Calculating The Cost of Managed Services

The cost of Managed Services uses a variety models and is comprised of a number of variables.  These models and variables are detailed here.  To make it easier to understand, the diagram below shows the various components that make up the fees and charges that will be incurred by a client.  Initial fees are one time costs, monthly recurring charges will be the ongoing costs that a client can expect to pay each month.

MSP Pricing

Practical Applications

These are a few examples of how the needs of different businesses can affect the pricing of managed IT.

Chicago Legal IT Services

Mid-Sized, Downtown Law Firm

Demographics-
70 employees
5 Servers
Data backup service
1 Location
35 old computers in use

One Time Initial Fee-
Onboarding – $16,625 (Monthly fee x 40%)
Compliance- $8750 services + hardware
Total -$25,375 + hardware

Monthly Recurring Cost-
Employees – 70 x $145 = $10,150
Site monitoring- 1 x $250 = $250
Servers- 5 x $185 = $925
Backup service- $550
Total- $11,875 per month/ $142,500 annually

Preschool Franchise

Demographics-
37 employees
6 Locations

One Time Initial Fee-
Onboarding – $9,611 (Monthly fee x 40%)
Total -$9,611

Monthly Recurring Cost-
37 employees – 37 x $145 = $5,365
Site monitoring- 6 x $250 = $1500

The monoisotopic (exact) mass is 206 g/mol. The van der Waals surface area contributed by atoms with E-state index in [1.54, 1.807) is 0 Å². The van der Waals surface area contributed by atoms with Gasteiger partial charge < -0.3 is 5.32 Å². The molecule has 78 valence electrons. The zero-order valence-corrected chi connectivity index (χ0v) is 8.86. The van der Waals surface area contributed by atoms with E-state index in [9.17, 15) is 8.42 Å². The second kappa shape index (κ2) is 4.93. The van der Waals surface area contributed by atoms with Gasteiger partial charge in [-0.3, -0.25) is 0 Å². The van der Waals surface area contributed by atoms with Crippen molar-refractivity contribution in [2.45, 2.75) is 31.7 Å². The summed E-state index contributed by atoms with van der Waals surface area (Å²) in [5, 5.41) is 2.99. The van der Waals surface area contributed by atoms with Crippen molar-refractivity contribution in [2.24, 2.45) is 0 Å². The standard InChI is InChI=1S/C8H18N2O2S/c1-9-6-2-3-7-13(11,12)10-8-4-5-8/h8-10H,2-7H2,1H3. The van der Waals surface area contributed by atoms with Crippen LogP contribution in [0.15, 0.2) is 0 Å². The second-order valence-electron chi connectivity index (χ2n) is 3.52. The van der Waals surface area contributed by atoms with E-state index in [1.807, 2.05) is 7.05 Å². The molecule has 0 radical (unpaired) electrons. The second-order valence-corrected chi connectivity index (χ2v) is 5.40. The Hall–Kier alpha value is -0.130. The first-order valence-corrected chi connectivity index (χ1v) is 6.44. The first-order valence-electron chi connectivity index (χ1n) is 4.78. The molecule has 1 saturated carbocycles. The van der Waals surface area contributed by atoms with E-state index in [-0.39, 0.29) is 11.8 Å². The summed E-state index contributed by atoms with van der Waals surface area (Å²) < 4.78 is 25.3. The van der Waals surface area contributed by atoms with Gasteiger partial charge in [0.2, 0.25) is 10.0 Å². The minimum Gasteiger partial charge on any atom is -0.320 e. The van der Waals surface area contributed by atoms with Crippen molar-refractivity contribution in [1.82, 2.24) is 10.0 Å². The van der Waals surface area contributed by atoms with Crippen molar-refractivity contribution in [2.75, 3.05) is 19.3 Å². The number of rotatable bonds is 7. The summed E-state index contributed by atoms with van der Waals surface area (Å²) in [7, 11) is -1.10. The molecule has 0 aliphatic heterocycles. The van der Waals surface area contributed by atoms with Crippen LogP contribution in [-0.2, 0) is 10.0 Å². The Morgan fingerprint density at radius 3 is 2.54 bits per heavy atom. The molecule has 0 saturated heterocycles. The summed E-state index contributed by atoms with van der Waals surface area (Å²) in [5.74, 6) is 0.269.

Total- $6,865 per month/ $82,380 annually

Property Management Company

Demographics-
15 employees
1 Location
2 Servers

One Time Initial Fee-
Onboarding – $8,379 (Monthly fee x 40%)
Total -$8,379

Monthly Recurring Cost-
Employees – 15 x $145 = $5,365
Site monitoring- 1 x $250 = $250
Servers- 2 x $185 = $370
Total- $5,985 per month/ $71,820 annually

As you can see, in the examples above, there are a lot of variables that can affect the cost of IT management for each business. However, in most cases, outsourcing IT management for a mid-sized business is almost always more cost efficient than hiring one, or more, internal IT resources.

Let’s break down one of the examples.

Before we break things down, keep in mind, best practices for Managed IT Support means being proactive.  The goal of proactive support is to significantly reduce or, in best cases, eliminate “downtime” to the computing environment. Employees can’t be productive when the internet is out or a server is down.

In the case of the preschool franchise, there are 37 employees, 6 locations and a lot of employee turnover. 

If the preschool was to hire an internal IT resource, this resource would need to manage the IT support for 37 people. Employee turnover requires time consuming work to on and off boarding employees.  The right resource might be able to handle these tasks. However this isn’t the only thing the IT resource has to manage. 

The 6 locations all have their own network infrastructure, internet connectivity, access control, camera systems and IT security that needs to be managed. Managing the infrastructure for 6 locations, could be a full time job for most IT resources. 

Typically, infrastructure takes the backseat to employee support, which makes sense. Employees will let you know they are having problems. If infrastructure isn’t being  monitored and maintained, it won’t tell you when problems are occuring.

This is reactive support.

Reactive support results in unexpected tech issues (think, server stopped working or the router stopped connecting to the internet). These tech issues result in lowered productivity and high employee frustration.    

 

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